Encouraging motivation in unmotivating times – I need help!

Happy Monday, ONL-ers!

Since the last time I posted, the conservation biology course I teach has become a lot more intense. We’re past the introductory lectures now and on to the big project work for the semester – analysing genetic data from actual butterflies and using them to make mock conservation recommendations. Although my course is not taught online this year, I’ve been pleasantly surprised to find that a lot of the theory we’ve been introduced to in ONL is applicable to the group work I’m moderating. Even the offhand discussions I’ve had with my PBL group on how best to assign students to groups has been useful!

Today, I want to focus more on nurturing motivation to learn in university students. Since the pandemic hit, I have been noticing a major dip in students’ ability to engage with the lectures, workshops, and labs that I lead. (And I’m not the only one! See 1). I don’t fault them for it – I’m burnt out too – but I would like to help my students not freeze up or become despondent when faced with some of the more challenging material in the curriculum.

I really liked some of the strategies for maintaining motivation that were detailed in Michael Galbraith’s 2004 text on adult learning methods (2), especially the coverage of Wlodkowski’s framework for culturally responsive teaching (first introduced in (3)). Under this framework, four motivational conditions are presented, along with a timeline for when they should be incorporated into lesson plans. In order, these conditions are establishing inclusion, developing attitude, enhancing meaning, and engendering competence.

In my experience, “developing attitude” is where I have the most trouble as a lecturer, as most of my students are field biologists that start my class with a very negative view of computers and mathematics. I work really hard at establishing inclusion at the start of group projects – mainly through icebreakers, smaller coding activities, and group-specific office hours. I also think the material I assign enhances meaning and engenders competence by design; by the end of their projects in my class, students have developed basic coding skills, used them to learn something new about threatened species, and have had heated debates about their findings.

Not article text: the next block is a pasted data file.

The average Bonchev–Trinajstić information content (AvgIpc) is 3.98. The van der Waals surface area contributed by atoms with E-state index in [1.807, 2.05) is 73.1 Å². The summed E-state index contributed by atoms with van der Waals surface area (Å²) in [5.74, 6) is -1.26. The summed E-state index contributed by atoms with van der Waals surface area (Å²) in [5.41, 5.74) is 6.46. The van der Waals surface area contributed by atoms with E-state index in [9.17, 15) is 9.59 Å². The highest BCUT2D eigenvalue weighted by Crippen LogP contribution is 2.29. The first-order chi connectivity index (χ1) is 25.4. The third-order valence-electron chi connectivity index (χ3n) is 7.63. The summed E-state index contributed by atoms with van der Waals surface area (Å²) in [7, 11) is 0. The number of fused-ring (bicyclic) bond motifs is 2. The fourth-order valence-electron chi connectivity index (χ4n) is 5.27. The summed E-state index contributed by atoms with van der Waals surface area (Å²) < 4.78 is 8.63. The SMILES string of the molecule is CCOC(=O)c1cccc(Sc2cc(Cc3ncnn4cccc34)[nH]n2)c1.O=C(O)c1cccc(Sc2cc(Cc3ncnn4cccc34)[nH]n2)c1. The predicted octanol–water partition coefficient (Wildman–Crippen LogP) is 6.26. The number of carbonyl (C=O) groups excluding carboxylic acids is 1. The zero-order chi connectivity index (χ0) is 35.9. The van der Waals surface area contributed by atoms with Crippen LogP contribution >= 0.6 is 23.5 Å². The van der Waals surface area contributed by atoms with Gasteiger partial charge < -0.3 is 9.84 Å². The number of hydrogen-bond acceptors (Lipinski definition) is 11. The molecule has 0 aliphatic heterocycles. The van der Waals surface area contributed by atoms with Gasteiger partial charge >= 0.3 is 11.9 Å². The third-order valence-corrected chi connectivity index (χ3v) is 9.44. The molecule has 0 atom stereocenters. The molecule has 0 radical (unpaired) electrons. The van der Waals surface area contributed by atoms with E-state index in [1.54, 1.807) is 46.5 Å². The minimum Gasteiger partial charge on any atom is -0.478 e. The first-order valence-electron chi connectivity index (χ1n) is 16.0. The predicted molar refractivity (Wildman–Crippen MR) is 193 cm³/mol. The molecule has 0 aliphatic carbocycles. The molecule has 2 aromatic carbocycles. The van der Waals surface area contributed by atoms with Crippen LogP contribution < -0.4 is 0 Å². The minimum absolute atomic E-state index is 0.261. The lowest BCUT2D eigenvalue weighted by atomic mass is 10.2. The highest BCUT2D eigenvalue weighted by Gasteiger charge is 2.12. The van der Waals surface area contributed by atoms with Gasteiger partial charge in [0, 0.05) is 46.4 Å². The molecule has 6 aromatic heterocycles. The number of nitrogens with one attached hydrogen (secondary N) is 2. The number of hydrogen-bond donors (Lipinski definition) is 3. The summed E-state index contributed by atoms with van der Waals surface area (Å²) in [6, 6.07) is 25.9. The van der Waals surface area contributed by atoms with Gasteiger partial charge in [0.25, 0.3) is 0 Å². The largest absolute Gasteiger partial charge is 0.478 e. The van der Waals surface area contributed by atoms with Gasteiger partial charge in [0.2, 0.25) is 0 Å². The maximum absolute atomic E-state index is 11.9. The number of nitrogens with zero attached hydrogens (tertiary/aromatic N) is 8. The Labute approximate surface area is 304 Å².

How, then, do I help students not feel like spending a day struggling at the computer is worse than having their teeth pulled? As much as I try to spark interest by showing how genomic analyses are useful for conservation, or by talking about potential careers in bioinformatics, students who plan to be field biologists are just not finding any of the “personal relevance” needed for motivation. If, as Galbraith wrote, “interest and choice are soul mates,” I’m starting to feel single-handedly responsible for breaking up a happy couple.

For the more seasoned educators out there, what are your tips and tricks for teaching topics that students tend to hate, but really need to learn? Please let me know in the comments below because I’m feeling really stuck these days.


Works cited:

  1. Emma R. Wester, Lisa L. Walsh, Sandra Arango-Caro, & Kristine L. Callis-Duehl. (2021). Student Engagement Declines in STEM Undergraduates during COVID-19–Driven Remote Learning. Journal of Microbiology & Biology Education, 22(1). https://doi.org/10.1128/jmbe.v22i1.2385
  2. Galbraith, Michael W. (2004). Adult Learning Methods: A Guide for Effective Instruction (3rd ed.) Malabar, Florida: Krieger Publishing Company.
  3. Wlodkowski, R.J. (1999) Enhancing adult motivation to learn: A comprehensive guide for teaching all adults. (Revised ed.). San Francisco: Jossey-Bass

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  1. Sorry this was a rough one for you, but just remember sometimes you can only go so far in encouraging people but making something an interest and a choice for others is a super power we cannot possess.

    As long as you keep trying by using the knowledge you possessed from being in the students shoes I am certain that this is just one bad day and I am sure many of your students appreciate your take on things.

  2. I really like this post that was of a more open and help-seeking nature than any other I read. What a great way to use your blog posts! I completely resonate with your struggle. I teach physics students and even them are sometimes reluctant to math and computers, believe it or not… It is my impression that a lot of it has to do with self-confidence. We are naturally reluctant to attempt something we do not think we will master. What I have found hepful in this situation is to reveal that I myself have struggled at points. Whenever I say “when I was learning this, I really struggled” I can literally see the faces of the students lighten up. I think that by saying “look, I’ve been exactly where you are now and felt the same way, but I made it” you can instill some hope and self-confidence. I think the key here is to really validate their feelings and convince them you were at that same place, otherise they will likely brush you off as “a genius” with whom they can’t relate. I therefore typically give them an example, like “when I got to this equation I thought like this…” and hopefully they will recognize that exact thought. I also found that simply saying “I did not receive a very high grade on this myself” actully helps a lot…because I somehow managed to become a teacher anyway 😛

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